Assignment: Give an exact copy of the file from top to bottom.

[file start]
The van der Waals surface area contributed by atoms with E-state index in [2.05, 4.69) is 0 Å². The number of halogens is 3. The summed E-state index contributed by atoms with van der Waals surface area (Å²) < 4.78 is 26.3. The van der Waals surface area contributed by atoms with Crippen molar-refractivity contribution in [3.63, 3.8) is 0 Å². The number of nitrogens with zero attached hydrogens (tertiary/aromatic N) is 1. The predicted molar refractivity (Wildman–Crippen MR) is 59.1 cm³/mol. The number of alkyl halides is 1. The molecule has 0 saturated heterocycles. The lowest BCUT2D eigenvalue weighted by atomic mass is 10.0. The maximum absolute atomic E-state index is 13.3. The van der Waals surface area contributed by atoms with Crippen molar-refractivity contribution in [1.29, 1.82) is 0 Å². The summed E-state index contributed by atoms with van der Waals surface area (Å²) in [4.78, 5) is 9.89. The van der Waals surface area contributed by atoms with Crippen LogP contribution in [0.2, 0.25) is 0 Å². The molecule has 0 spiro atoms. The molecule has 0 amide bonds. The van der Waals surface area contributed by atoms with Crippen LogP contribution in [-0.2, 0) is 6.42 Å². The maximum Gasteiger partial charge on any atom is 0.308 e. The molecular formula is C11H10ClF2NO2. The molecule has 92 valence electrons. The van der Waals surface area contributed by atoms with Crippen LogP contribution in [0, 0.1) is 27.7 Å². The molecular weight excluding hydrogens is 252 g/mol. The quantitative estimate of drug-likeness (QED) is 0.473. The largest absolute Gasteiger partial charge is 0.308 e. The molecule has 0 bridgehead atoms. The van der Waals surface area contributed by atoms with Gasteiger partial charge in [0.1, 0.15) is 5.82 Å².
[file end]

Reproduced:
The van der Waals surface area contributed by atoms with E-state index in [2.05, 4.69) is 0 Å². The number of halogens is 3. The summed E-state index contributed by atoms with van der Waals surface area (Å²) < 4.78 is 26.3. The van der Waals surface area contributed by atoms with Crippen molar-refractivity contribution in [3.63, 3.8) is 0 Å². The number of nitrogens with zero attached hydrogens (tertiary/aromatic N) is 1. The predicted molar refractivity (Wildman–Crippen MR) is 59.1 cm³/mol. The number of alkyl halides is 1. The molecule has 0 saturated heterocycles. The lowest BCUT2D eigenvalue weighted by atomic mass is 10.0. The maximum absolute atomic E-state index is 13.3. The van der Waals surface area contributed by atoms with Crippen molar-refractivity contribution in [1.29, 1.82) is 0 Å². The summed E-state index contributed by atoms with van der Waals surface area (Å²) in [4.78, 5) is 9.89. The van der Waals surface area contributed by atoms with Crippen LogP contribution in [0.2, 0.25) is 0 Å². The molecule has 0 spiro atoms. The molecule has 0 amide bonds. The van der Waals surface area contributed by atoms with Crippen LogP contribution in [-0.2, 0) is 6.42 Å². The maximum Gasteiger partial charge on any atom is 0.308 e. The molecular formula is C11H10ClF2NO2. The molecule has 92 valence electrons. The van der Waals surface area contributed by atoms with Crippen LogP contribution in [0, 0.1) is 27.7 Å². The molecular weight excluding hydrogens is 252 g/mol. The quantitative estimate of drug-likeness (QED) is 0.473. The largest absolute Gasteiger partial charge is 0.308 e. The molecule has 0 bridgehead atoms. The van der Waals surface area contributed by atoms with Gasteiger partial charge in [0.1, 0.15) is 5.82 Å².